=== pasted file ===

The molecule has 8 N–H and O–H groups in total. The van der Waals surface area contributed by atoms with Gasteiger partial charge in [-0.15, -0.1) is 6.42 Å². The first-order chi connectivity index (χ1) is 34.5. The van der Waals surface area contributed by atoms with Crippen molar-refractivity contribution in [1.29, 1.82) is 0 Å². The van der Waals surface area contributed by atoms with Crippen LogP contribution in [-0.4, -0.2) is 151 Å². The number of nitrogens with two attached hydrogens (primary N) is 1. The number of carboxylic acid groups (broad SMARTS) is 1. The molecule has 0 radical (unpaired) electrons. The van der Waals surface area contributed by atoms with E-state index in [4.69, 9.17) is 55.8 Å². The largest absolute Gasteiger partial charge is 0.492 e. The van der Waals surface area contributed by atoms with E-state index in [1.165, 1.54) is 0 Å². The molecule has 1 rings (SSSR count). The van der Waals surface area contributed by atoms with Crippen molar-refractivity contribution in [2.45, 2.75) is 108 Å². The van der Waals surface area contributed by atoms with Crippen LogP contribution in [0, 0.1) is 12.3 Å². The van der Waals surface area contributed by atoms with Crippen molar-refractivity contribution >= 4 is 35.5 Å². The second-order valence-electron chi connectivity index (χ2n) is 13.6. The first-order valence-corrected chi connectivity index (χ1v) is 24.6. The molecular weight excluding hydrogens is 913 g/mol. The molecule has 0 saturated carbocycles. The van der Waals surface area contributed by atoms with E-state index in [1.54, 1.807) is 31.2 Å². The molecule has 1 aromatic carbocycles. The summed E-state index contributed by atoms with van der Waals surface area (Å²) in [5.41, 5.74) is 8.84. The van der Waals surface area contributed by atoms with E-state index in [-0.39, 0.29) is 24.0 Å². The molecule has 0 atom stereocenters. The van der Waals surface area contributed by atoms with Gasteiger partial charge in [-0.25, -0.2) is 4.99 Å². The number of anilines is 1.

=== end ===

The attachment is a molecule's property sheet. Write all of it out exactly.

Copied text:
The molecule has 8 N–H and O–H groups in total. The van der Waals surface area contributed by atoms with Gasteiger partial charge in [-0.15, -0.1) is 6.42 Å². The first-order chi connectivity index (χ1) is 34.5. The van der Waals surface area contributed by atoms with Crippen molar-refractivity contribution in [1.29, 1.82) is 0 Å². The van der Waals surface area contributed by atoms with Crippen LogP contribution in [-0.4, -0.2) is 151 Å². The number of nitrogens with two attached hydrogens (primary N) is 1. The number of carboxylic acid groups (broad SMARTS) is 1. The molecule has 0 radical (unpaired) electrons. The van der Waals surface area contributed by atoms with E-state index in [4.69, 9.17) is 55.8 Å². The largest absolute Gasteiger partial charge is 0.492 e. The van der Waals surface area contributed by atoms with E-state index in [1.165, 1.54) is 0 Å². The molecule has 1 rings (SSSR count). The van der Waals surface area contributed by atoms with Crippen molar-refractivity contribution in [2.45, 2.75) is 108 Å². The van der Waals surface area contributed by atoms with Crippen LogP contribution in [0, 0.1) is 12.3 Å². The van der Waals surface area contributed by atoms with Crippen molar-refractivity contribution >= 4 is 35.5 Å². The second-order valence-electron chi connectivity index (χ2n) is 13.6. The first-order valence-corrected chi connectivity index (χ1v) is 24.6. The molecular weight excluding hydrogens is 913 g/mol. The molecule has 0 saturated carbocycles. The van der Waals surface area contributed by atoms with E-state index in [1.54, 1.807) is 31.2 Å². The molecule has 1 aromatic carbocycles. The summed E-state index contributed by atoms with van der Waals surface area (Å²) in [5.41, 5.74) is 8.84. The van der Waals surface area contributed by atoms with E-state index in [-0.39, 0.29) is 24.0 Å². The molecule has 0 atom stereocenters. The van der Waals surface area contributed by atoms with Gasteiger partial charge in [-0.25, -0.2) is 4.99 Å². The number of anilines is 1.